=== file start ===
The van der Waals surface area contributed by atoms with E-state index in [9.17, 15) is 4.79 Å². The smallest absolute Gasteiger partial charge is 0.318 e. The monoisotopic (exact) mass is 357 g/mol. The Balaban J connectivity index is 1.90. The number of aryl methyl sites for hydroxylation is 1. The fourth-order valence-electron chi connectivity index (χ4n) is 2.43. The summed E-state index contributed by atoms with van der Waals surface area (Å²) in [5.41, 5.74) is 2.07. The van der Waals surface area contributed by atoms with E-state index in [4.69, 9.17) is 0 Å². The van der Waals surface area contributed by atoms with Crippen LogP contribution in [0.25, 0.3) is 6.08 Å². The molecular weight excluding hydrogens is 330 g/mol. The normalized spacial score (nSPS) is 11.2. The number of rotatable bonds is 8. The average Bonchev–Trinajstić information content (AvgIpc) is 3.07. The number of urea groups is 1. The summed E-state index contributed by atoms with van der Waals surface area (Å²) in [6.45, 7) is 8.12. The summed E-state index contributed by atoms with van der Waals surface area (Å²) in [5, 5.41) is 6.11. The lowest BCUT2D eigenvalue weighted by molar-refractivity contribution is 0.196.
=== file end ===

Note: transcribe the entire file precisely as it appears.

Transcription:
The van der Waals surface area contributed by atoms with E-state index in [9.17, 15) is 4.79 Å². The smallest absolute Gasteiger partial charge is 0.318 e. The monoisotopic (exact) mass is 357 g/mol. The Balaban J connectivity index is 1.90. The number of aryl methyl sites for hydroxylation is 1. The fourth-order valence-electron chi connectivity index (χ4n) is 2.43. The summed E-state index contributed by atoms with van der Waals surface area (Å²) in [5.41, 5.74) is 2.07. The van der Waals surface area contributed by atoms with E-state index in [4.69, 9.17) is 0 Å². The van der Waals surface area contributed by atoms with Crippen LogP contribution in [0.25, 0.3) is 6.08 Å². The molecular weight excluding hydrogens is 330 g/mol. The normalized spacial score (nSPS) is 11.2. The number of rotatable bonds is 8. The average Bonchev–Trinajstić information content (AvgIpc) is 3.07. The number of urea groups is 1. The summed E-state index contributed by atoms with van der Waals surface area (Å²) in [6.45, 7) is 8.12. The summed E-state index contributed by atoms with van der Waals surface area (Å²) in [5, 5.41) is 6.11. The lowest BCUT2D eigenvalue weighted by molar-refractivity contribution is 0.196.